East African Aviation Officials Meet in Kigali Over Standards
Civil Aviation experts from the East African Region last week convened in Kigali, Rwanda to discuss standards in facilitating travelers and Airports in line with efforts to achieve the proposed regional Single Sky Concept.
It was the 32nd East African consultative meeting on facilitation of Air Transport and it attracted delegates from all five EA states, who are partners in the plot to create the proposed 'single sky' Concept for the region.
The concept was advanced in 2006 after heads of the Five East African states met in Arusha, Tanzania where they agreed and resolved to operate as a single airline where all flights would operate freely in the skies of any member country. It also meant the states would adopt a common standard and practice along which they would operate.
"But the development could only be achieved step by step through gradual integration and standardization of various sections in Aviation including safety, facilitation among others," said Ignie Igundura of Uganda's Civil Aviation Authority.
As a result, an oversight committee to monitor progress among member states based in Entebbe was instituted.
Once in six months, regional member states send delegates to visit a member's Aviation facilities with an aim of sharing notes and providing positive criticism to help members improve.
Rwanda was last visited by members in 2010 for what was recorded as the 27th meeting and members were keen on finding out how much of the recommendations made then have been implemented.
Rwanda's Civil Aviation was commended for among others, improved customer care, general cleanliness of the Airport, security checks, and staff efficiency.
Delegates also commended Rwanda for introducing the Automated Passenger Clearance Technology which enables local nationals arriving at the airport to have them identified electronically by the device and allowed through without much hassle like foreigners.
"The spirit is to have that approach apply for all East African Citizens once all member states introduce electronic national Identity cards for their nationals, this will help regional travelers to be saved lengthy document screening at the arrivals desk," explained Robert Mugabe, an official with the Rwanda Civil Aviation.
However, delegates also pointed out areas for Rwanda to improve. For instance, though the airport was generally praised as clean, delegates expressed disappointment at the hygiene in the cargo area that they found muddy and potholed.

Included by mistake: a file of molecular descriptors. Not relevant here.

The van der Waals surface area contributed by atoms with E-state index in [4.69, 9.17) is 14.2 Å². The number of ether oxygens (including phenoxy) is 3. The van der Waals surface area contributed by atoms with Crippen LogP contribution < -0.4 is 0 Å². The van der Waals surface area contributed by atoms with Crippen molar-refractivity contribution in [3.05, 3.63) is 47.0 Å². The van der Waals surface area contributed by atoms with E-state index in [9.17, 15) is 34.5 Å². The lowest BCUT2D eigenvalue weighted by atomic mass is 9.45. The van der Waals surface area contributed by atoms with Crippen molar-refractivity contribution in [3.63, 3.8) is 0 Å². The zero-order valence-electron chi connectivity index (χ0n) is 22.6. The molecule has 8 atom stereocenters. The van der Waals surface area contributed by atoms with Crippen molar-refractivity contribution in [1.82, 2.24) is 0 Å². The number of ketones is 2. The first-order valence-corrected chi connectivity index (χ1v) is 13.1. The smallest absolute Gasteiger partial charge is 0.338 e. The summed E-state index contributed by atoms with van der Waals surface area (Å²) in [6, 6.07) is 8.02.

Rwanda explained that the cargo area was privatized to a local business man but that they have put him under pressure to improve the sanitation.
Delegates from several member states also called for a need to quickly expand the Airport capacity in order to meet the ever growing traffic from regional and international travelers.
Space was arguably the main need found at the Kigali Airport as delegates pointed out a lack of ample space where travelers waiting to depart can relax, offices of the Airline are located in the main passenger screening area hence mixing confirmed travelers and prospective ones.
Another limitation was when travelers to international destinations mix with those traveling within the region causing confusion as they have only one area to wait for their flights.
But delegates had to put in mind that Rwanda's is a small facility only built in 1985 when the country's population was around five million. It's also just 18 years after the civil war which definitely affected the Aviation's development while those of the other member states were in normal business. Apart from Burundi, Rwanda's Airport's capacity and traffic flow can't compare with the other member states'.
For instance, Jomo Kenyatta AirPort in Kenya handles approximately six million travelers annually compared to Kigali Airport's 376, 900 by close of 2011 having increased from 314, 230 in 2010. The delegates' advised Rwanda to expand the facility.
However, the hosts assured the delegates that efforts to expand the Airport capacity are on-going and that the expected completion in 2017 of the new national Airport in a neighbouring district of Bugesera, an hour's drive from the current location, will see Rwanda have a bigger airport with several facilities than at the current facility.
The aviation authority has also reportedly invested over US$20 million to expand the current Airport with the aim of creating room for more and better facilities.
According to an official with the Rwanda Civil Aviation, the expansions on the current Airport will be complete by the end of this year.
The East African Business Week